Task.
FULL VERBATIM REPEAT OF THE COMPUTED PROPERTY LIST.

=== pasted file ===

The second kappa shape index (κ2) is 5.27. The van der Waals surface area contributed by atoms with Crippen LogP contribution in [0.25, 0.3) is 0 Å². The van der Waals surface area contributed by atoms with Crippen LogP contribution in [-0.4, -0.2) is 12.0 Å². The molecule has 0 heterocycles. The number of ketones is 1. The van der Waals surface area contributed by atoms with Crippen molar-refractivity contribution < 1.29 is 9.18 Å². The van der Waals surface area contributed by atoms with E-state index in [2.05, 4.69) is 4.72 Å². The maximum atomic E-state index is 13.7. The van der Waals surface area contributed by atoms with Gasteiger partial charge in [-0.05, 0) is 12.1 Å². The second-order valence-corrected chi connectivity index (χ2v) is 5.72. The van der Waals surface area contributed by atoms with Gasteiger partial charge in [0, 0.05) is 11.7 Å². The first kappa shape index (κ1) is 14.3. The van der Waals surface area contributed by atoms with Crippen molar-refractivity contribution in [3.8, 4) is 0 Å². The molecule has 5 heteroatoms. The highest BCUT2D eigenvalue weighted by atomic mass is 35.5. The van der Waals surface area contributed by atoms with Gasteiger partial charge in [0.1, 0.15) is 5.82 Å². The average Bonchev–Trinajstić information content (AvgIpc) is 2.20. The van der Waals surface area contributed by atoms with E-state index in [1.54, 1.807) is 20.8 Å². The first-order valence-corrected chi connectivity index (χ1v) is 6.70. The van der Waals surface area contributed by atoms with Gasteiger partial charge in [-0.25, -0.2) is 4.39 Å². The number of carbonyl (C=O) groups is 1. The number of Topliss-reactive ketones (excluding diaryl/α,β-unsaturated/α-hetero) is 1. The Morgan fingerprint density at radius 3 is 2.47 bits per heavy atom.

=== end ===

The second kappa shape index (κ2) is 5.27. The van der Waals surface area contributed by atoms with Crippen LogP contribution in [0.25, 0.3) is 0 Å². The van der Waals surface area contributed by atoms with Crippen LogP contribution in [-0.4, -0.2) is 12.0 Å². The molecule has 0 heterocycles. The number of ketones is 1. The van der Waals surface area contributed by atoms with Crippen molar-refractivity contribution < 1.29 is 9.18 Å². The van der Waals surface area contributed by atoms with E-state index in [2.05, 4.69) is 4.72 Å². The maximum atomic E-state index is 13.7. The van der Waals surface area contributed by atoms with Gasteiger partial charge in [-0.05, 0) is 12.1 Å². The second-order valence-corrected chi connectivity index (χ2v) is 5.72. The van der Waals surface area contributed by atoms with Gasteiger partial charge in [0, 0.05) is 11.7 Å². The first kappa shape index (κ1) is 14.3. The van der Waals surface area contributed by atoms with Crippen molar-refractivity contribution in [3.8, 4) is 0 Å². The molecule has 5 heteroatoms. The highest BCUT2D eigenvalue weighted by atomic mass is 35.5. The van der Waals surface area contributed by atoms with Gasteiger partial charge in [0.1, 0.15) is 5.82 Å². The average Bonchev–Trinajstić information content (AvgIpc) is 2.20. The van der Waals surface area contributed by atoms with E-state index in [1.54, 1.807) is 20.8 Å². The first-order valence-corrected chi connectivity index (χ1v) is 6.70. The van der Waals surface area contributed by atoms with Gasteiger partial charge in [-0.25, -0.2) is 4.39 Å². The number of carbonyl (C=O) groups is 1. The number of Topliss-reactive ketones (excluding diaryl/α,β-unsaturated/α-hetero) is 1. The Morgan fingerprint density at radius 3 is 2.47 bits per heavy atom.